1.2: Caloric, Calories, Heat and Energy
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It has long been understood that heat is a form of energy. But this has not always been so, and indeed it was not generally accepted until the middle of the nineteenth century. Before then, heat was treated as though it were some sort of “imponderable (weightless) fluid” known as caloric, which could flow out of one body into another. It is true that as long ago as 1799 Humphrey Davy showed that ice could be melted merely by rubbing two pieces together without the need of any “caloric”, and indeed this could not be explained by the “caloric” theory. Davy argued – quite correctly – that friction between two bodies must generate “a motion or vibration of the corpuscles of bodies”, and that the observation of the melting of ice by rubbing alone showed that “we may reasonably conclude that this motion or vibration is heat”. Likewise at about the same time Benjamin Thompson, Count Rumford, showed that the boring of cannon continuously produced heat in proportion to the amount of work done in the boring process, and the amount of heat that could be so produced was apparently inexhaustible. This again should have sounded the death knell of the caloric theory, and, like Davy, Rumford correctly suggested that heat is a form of motion.
In spite of this evidence and the arguments of Davy and Rumford, it wasn’t until the middle of the nineteenth century that caloric theory finally died, and this was a result of the famous experiments of James Prescott Joule to determine the mechanical equivalent of heat.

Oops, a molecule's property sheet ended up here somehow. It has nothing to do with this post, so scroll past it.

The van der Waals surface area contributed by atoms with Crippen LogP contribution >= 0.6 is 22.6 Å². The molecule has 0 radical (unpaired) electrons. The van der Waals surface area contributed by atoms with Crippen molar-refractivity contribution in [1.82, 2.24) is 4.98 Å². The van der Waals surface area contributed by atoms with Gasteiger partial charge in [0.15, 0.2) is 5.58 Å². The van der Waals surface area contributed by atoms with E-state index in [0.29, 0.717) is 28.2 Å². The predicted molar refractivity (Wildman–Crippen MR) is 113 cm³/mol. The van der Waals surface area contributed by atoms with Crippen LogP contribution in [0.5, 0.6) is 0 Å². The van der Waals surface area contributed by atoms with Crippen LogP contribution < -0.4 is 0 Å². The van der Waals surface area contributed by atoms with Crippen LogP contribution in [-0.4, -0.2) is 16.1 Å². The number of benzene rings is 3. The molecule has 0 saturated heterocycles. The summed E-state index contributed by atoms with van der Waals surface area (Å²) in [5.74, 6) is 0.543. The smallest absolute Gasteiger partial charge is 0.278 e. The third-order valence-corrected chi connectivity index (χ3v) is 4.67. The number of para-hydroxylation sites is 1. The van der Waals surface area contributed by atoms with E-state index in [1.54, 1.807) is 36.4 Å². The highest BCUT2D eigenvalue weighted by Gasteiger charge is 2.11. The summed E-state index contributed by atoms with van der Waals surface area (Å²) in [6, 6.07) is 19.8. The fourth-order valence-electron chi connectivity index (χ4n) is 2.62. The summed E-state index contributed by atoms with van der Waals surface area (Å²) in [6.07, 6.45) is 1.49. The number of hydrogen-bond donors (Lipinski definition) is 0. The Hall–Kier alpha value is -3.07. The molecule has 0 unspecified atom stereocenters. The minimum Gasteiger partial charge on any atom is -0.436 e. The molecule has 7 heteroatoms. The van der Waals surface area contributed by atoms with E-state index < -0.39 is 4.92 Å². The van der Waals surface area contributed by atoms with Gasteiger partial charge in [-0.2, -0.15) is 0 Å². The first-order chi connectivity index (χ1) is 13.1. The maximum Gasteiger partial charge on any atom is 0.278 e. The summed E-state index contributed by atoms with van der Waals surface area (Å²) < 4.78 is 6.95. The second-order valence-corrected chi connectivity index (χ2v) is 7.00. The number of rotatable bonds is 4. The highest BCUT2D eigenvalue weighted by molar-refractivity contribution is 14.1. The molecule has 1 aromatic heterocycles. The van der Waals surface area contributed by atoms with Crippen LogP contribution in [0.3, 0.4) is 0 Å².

There is some question as to whether the name should be pronounced “jool” (to rhyme with fool) or “jowl” (to rhyme with fowl). Joule was from a beer-brewing family in Manchester, in the North of England. In a north of England accent, “jowl” would be a preferred pronunciation, while “jool” would come more naturally in the south of England, although most modern Mancunians, like the rest of us, nowadays say “jool”. The uncertainty in the pronunciation is an old one, and was used by the brewery (which no longer exists) in Joule’s day as an advertising slogan for the beer. I am indebted to Dr Graham McDonald of the Joule Laboratory, Salford University, who found the actual advertising slogan for Joule’s Ales:
Do you pronounce it Joule’s to rhyme with Schools, Joule’s to rhyme with Bowls, or Joule’s to rhyme with Scowls? Whatever you call it, by Joule’s, or Joule’s, or Joule’s. It’s GOOD!
In the nineteenth century (and continuing to today) the metric unit of heat was the calorie (the quantity of heat required to raise the temperature of a gram of water through one Celsius degree), and the imperial unit was the British Thermal Unit (the quantity of heat required to raise the temperature of a pound of water through one Fahrenheit degree). What Joule did was to show that the expenditure of a carefully measured amount of work always produced the same carefully measured amount of heat. He did this by using falling weights to drive a set of rotating paddles to stir up a quantity of water in a calorimeter, the motion (kinetic energy) of the water being damped by a system of fixed vanes inside the calorimeter. The amount of energy expended was determined by the loss of potential energy of the falling weights, and the amount of heat generated was determined by the rise in temperature of the water. He deduced that the “mechanical equivalent of heat” is 772 foot-pounds per British thermal unit. That is, 772 foot-pounds of work will raise the temperature of a pound of water through one Fahrenheit degree. In more familiar metric units, the mechanical equivalent of heat is 4.2 joules per calorie. He wrote: “If my views be correct,... the temperature of the river Niagara will be raised about one fifth of a degree by its fall of 160 feet.”